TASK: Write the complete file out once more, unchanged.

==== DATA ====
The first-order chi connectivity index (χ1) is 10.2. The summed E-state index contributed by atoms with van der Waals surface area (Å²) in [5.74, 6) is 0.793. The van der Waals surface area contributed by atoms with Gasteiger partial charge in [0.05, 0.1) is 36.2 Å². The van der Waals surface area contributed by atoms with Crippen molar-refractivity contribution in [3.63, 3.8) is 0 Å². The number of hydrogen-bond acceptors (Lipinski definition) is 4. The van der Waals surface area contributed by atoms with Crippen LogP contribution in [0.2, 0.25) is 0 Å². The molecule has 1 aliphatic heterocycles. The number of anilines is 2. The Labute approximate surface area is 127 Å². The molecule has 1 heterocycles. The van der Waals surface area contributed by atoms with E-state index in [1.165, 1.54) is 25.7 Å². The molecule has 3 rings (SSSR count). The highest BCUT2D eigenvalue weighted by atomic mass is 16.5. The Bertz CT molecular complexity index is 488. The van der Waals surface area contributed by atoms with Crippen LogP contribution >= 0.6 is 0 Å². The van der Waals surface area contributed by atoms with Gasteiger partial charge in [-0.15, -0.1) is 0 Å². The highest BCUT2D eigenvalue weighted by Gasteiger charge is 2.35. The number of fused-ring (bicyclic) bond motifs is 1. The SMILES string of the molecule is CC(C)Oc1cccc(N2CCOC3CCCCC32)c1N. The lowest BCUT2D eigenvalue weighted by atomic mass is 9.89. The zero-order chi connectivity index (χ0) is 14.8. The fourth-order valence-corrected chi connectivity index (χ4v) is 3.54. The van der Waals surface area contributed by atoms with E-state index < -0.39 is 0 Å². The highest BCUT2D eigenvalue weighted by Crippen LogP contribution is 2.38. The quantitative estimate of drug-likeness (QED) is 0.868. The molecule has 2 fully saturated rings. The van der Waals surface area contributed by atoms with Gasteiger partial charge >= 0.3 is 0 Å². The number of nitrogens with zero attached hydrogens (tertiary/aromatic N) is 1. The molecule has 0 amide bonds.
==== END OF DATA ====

The first-order chi connectivity index (χ1) is 10.2. The summed E-state index contributed by atoms with van der Waals surface area (Å²) in [5.74, 6) is 0.793. The van der Waals surface area contributed by atoms with Gasteiger partial charge in [0.05, 0.1) is 36.2 Å². The van der Waals surface area contributed by atoms with Crippen molar-refractivity contribution in [3.63, 3.8) is 0 Å². The number of hydrogen-bond acceptors (Lipinski definition) is 4. The van der Waals surface area contributed by atoms with Crippen LogP contribution in [0.2, 0.25) is 0 Å². The molecule has 1 aliphatic heterocycles. The number of anilines is 2. The Labute approximate surface area is 127 Å². The molecule has 1 heterocycles. The van der Waals surface area contributed by atoms with E-state index in [1.165, 1.54) is 25.7 Å². The molecule has 3 rings (SSSR count). The highest BCUT2D eigenvalue weighted by atomic mass is 16.5. The Bertz CT molecular complexity index is 488. The van der Waals surface area contributed by atoms with Crippen LogP contribution >= 0.6 is 0 Å². The van der Waals surface area contributed by atoms with Gasteiger partial charge in [-0.15, -0.1) is 0 Å². The highest BCUT2D eigenvalue weighted by Gasteiger charge is 2.35. The number of fused-ring (bicyclic) bond motifs is 1. The SMILES string of the molecule is CC(C)Oc1cccc(N2CCOC3CCCCC32)c1N. The lowest BCUT2D eigenvalue weighted by atomic mass is 9.89. The zero-order chi connectivity index (χ0) is 14.8. The fourth-order valence-corrected chi connectivity index (χ4v) is 3.54. The van der Waals surface area contributed by atoms with E-state index < -0.39 is 0 Å². The highest BCUT2D eigenvalue weighted by Crippen LogP contribution is 2.38. The quantitative estimate of drug-likeness (QED) is 0.868. The molecule has 2 fully saturated rings. The van der Waals surface area contributed by atoms with Gasteiger partial charge >= 0.3 is 0 Å². The number of nitrogens with zero attached hydrogens (tertiary/aromatic N) is 1. The molecule has 0 amide bonds.